Full physical examinations were performed before administration of general anesthesia. Because collecting blood from awake sea lions is difficult, blood was collected for a complete blood count and a chemistry panel while the patients were anesthetized. Patient A was premedicated with medetomidine (0.03 mg/kg IM) and midazolam (0.15 mg/kg IM) in a squeeze cage (FIGURE 3). General anesthesia was induced using isoflurane by mask, then the patient was intubated with a #12 endotracheal tube and maintained on isoflurane and oxygen (FIGURE 4). The patient was continually monitored using a capnograph, pulse oximeter, respiratory monitor, and heart rate monitor. Because patient A was too heavy to be lifted onto the surgery table, the procedure took place on baffle boards on the floor of a pen in the sea lion habitat. Once the patient was anesthetized, a complete oral examination was performed and dental radiographs were obtained. Teeth 401, 404, and 405 were confirmed to be fractured and have pulp cavity exposure. Bupivacaine 0.5% (2 mg) was placed in the right middle mental foramen (FIGURE 5). Teeth 401, 404, and 405 were extracted, and infected tissue was debrided from the alveoli (FIGURE 6). The extraction sites were flushed with a chlorhexidine gluconate solution and closed with 4-0 absorbable monofilament suture (FIGURE 7). Atipamezole (0.15 mg/kg IM) was given postoperatively. Recovery from anesthesia was uneventful (FIGURE 8). An additional 200 mg of carprofen was given orally that evening. Clindamycin was administered orally for another 10 days, and carprofen was given orally for 3 more days.

    Patient B was premedicated with medetomidine (0.03 mg/kg IM) and midazolam (0.15 mg/kg IM) in a squeeze cage, anesthetized with isoflurane by mask, intubated with a #11 endotracheal tube, and maintained on isoflurane and oxygen. The patient was continually monitored using a capnograph, pulse oximeter, respiratory monitor, and heart rate monitor. Patient B was lifted onto the surgery table for the procedure (FIGURE 9). A complete oral examination was performed, and dental radiographs were obtained (FIGURE 10). Teeth 205, 301, 302, 304, 305, 306, 307, 308, 401, 402, 404, 405, 406, and 407 were found to be either fractured with pulp cavity exposure or abraded with pulp exposure (FIGURE 11). An infraorbital nerve block was performed on the left maxilla, and inferior alveolar blocks were performed on both mandibles using bupivacaine 0.5%. All teeth listed above were extracted, infected tissue was curetted, and the extraction sites were rinsed with a chlorhexidine gluconate solution and closed with 4-0 absorbable monofilament suture. Atipamezole (0.15 mg/kg IM) was given postoperatively. Patient B recovered smoothly from anesthesia. An additional 125 mg of carprofen was given orally that evening. Clindamycin was administered for another 10 days and carprofen for 3 more days.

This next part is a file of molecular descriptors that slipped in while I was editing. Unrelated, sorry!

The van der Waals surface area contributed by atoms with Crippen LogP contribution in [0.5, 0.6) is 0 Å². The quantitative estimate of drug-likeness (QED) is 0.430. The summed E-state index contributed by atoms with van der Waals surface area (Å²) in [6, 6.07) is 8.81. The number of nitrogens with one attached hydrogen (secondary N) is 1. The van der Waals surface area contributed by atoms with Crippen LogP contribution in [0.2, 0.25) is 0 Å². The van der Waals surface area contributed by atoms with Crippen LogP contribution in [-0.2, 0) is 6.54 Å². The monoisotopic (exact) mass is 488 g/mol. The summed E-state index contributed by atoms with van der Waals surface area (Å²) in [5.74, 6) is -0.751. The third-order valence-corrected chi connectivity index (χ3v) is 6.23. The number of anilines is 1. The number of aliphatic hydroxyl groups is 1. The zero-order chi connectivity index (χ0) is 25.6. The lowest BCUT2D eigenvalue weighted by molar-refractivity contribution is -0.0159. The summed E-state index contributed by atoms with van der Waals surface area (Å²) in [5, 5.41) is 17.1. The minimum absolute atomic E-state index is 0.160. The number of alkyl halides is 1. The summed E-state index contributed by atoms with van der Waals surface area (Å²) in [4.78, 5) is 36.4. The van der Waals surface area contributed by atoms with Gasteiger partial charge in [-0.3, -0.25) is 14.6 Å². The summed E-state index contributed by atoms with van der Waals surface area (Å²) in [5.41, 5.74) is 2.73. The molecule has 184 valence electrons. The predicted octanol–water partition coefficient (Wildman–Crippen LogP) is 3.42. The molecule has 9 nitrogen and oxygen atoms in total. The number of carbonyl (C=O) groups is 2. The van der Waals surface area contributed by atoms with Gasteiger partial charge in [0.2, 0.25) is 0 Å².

Follow-Up

    Both patients’ extraction sites have healed completely (FIGURE 12), and the sea lion trainers now brush both patients’ teeth twice daily, so further, obvious oral pathology should be noticed early (FIGURE 13).

    1. Vaughan TA, Ryan JM, Czaplewski NJ. Mammalogy. 5th ed. Sudbury, MA: Jones and Bartlett Publishers; 2011:362.

    2. Gearhart SA. Basic clinical medicine of pinnipeds. Proc North Am Vet Conf Small Anim Exotics 2006:1503-1505.

    3. University of Edinburgh. Natural History Collections: Otaridae, Phocidae and Odobenidae. www.nhc.ed.ac.uk/index.php?page=493.172.293. Accessed September 2012.

    4. Sweeney JM. Diet Estimation in California Sea Lions, Zalophus californianus. Society for Marine Mammalogy; 2011;27:4.

    5. National Oceanic and Atmospheric Administration. California Sea Lion(Zalophus californianus). www.nmfs.noaa.gov/pr/species/mammals/pinnipeds/californiasealion.htm. Accessed September 2012.

    References »

    NEXT: Educating Clients on Postoperative Care of Orthopedic Patients